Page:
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Release Time Program

school students religious public

The name of the arrangement by which local public school boards permit students to be dismissed from classes prior to the completion of the regular school day for purposes of religious instruction.

The FIRST AMENDMENT to the Constitution guarantees freedom of religion in both belief and practice under the Free Exercise Clause but prohibits the government from aiding and recognizing any religion under the Establishment Clause. Such constitutional mandates are binding upon the states through the DUE PROCESS CLAUSE of the FOURTEENTH AMENDMENT. The state must remain neutral in its treatment of religion; at the same time, it must refrain from

Vashti McCollum and her son, Terry. McCollum was successful in her 1948 challenge of an Illinois public school release time program, which the Supreme Court found unconstitutional.
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infringing upon a person's right to practice his or her faith. Since their creation in 1914 in Gary, Indiana, release time programs have provided a means by which students who otherwise would be deprived of an opportunity to receive religious instruction can learn about their religion. However, such programs have come under judicial scrutiny because of the claim that the involvement of public school boards in religious concerns violates the Establishment Clause.

In the 1948 case of Illinois ex rel. McCollum v. Board of Education, 333 U.S. 203, 68 S. Ct. 461, 92 L. Ed. 649, a release time program provided by the Champaign, Illinois, public schools was alleged to be unconstitutional. The schools offered classroom space once per week for one period of 30 to 45 minutes during the school day to private teachers to instruct interested students in religion. The students who were "released" for religious training had to present signed parental-request forms in order to attend such courses. All other students were sent to other parts of the school building to finish the school day while this religious instruction took place. Both the "release time" students and the other students had to satisfy attendance requirements in order to comply with compulsory education laws of the state. A taxpayer named Vashti McCollum, the parent of a student, sought MANDAMUS to compel the school board to adopt and enforce regulations prohibiting all religious instruction in public schools. The state trial and appellate courts denied the writ, and the plaintiff appealed to the U.S. Supreme Court. The Court ruled that the involvement of the public school in the program of religious education was so great that it violated the First Amendment. The Court based its reasoning on the facts that public classrooms financed by taxpayers were being used for religious purposes and that, furthermore, the public system of compulsory education was being used to promote religion.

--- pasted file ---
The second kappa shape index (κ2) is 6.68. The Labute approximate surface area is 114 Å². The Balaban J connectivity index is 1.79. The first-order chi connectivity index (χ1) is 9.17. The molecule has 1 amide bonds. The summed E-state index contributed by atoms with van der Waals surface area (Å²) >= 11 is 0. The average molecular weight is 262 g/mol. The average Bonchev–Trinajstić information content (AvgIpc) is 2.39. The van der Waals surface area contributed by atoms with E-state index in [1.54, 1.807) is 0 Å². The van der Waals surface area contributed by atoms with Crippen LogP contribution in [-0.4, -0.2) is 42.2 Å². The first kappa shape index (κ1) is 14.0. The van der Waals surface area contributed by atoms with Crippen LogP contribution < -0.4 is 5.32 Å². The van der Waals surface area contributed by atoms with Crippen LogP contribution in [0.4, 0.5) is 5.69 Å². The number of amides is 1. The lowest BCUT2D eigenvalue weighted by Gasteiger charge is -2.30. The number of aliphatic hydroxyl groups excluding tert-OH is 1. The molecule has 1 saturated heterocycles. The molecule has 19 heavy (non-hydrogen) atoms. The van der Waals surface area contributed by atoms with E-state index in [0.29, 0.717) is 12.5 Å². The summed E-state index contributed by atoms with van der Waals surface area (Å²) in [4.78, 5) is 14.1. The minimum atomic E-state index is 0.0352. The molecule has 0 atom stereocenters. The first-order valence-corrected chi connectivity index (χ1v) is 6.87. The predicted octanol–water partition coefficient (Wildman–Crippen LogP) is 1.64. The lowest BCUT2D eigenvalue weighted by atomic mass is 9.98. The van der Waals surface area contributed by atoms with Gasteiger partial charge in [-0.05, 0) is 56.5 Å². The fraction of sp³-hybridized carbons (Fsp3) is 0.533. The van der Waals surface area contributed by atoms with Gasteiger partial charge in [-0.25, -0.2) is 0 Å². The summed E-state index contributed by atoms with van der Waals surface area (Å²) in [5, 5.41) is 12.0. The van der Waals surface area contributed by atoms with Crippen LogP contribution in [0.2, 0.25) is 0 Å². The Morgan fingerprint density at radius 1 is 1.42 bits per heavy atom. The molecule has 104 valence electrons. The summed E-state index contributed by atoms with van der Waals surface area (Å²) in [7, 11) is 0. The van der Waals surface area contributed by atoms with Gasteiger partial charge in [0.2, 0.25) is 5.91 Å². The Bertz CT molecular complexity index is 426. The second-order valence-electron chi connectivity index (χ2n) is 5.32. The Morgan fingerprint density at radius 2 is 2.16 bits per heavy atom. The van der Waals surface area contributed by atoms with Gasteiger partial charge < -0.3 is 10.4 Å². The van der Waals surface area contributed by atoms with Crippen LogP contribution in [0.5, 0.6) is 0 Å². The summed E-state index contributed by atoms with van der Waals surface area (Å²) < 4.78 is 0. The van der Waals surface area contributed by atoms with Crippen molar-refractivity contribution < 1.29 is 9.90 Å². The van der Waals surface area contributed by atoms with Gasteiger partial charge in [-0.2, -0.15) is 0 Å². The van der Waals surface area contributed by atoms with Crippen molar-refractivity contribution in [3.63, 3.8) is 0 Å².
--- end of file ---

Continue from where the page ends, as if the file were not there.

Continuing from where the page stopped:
Another challenge was brought concerning a release time program in the New York City public schools in the 1952 case of Zorach v. Clauson, 343 U.S. 306, 72 S. Ct. 679, 96 L. Ed. 954. In that case, students participated in the program only upon the written request of their parents. Such pupils were "released," or permitted to leave school, for one hour of regular class time once per week, to attend religious instruction at sectarian centers. All other students remained in school. Church officials were responsible for making weekly attendance reports to the schools. The plaintiff, Tessim Zorach, a taxpayer and the parent of a student, brought an action in state court to review the action of the school board in permitting such a program. The case was brought on appeal to the U.S. Supreme Court by the plaintiff, who had been unsuccessful at the state court level. The high court affirmed the decision of the state courts, finding that the program did not violate the Constitution. It distinguished the facts of this case from those in McCollum. Here, the only thing that was provided by the school was an accommodation of schedules, in order to enable students to participate in a program of religious instruction. To deny the children the time to attend such instruction off of the school premises would implicitly convey a government attitude of hostility toward religion that might be violative of the constitutional guarantee of freedom of religion.

School boards have discretion in the creation of release time programs for their students, subject to the safeguards of religious freedom. Although some cooperation between public schools and sectarian officials is essential to the development of mutually agreeable arrangements, those programs that involve an excessive and complex interaction of church and state will not pass constitutional muster.

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Schools and School Districts.

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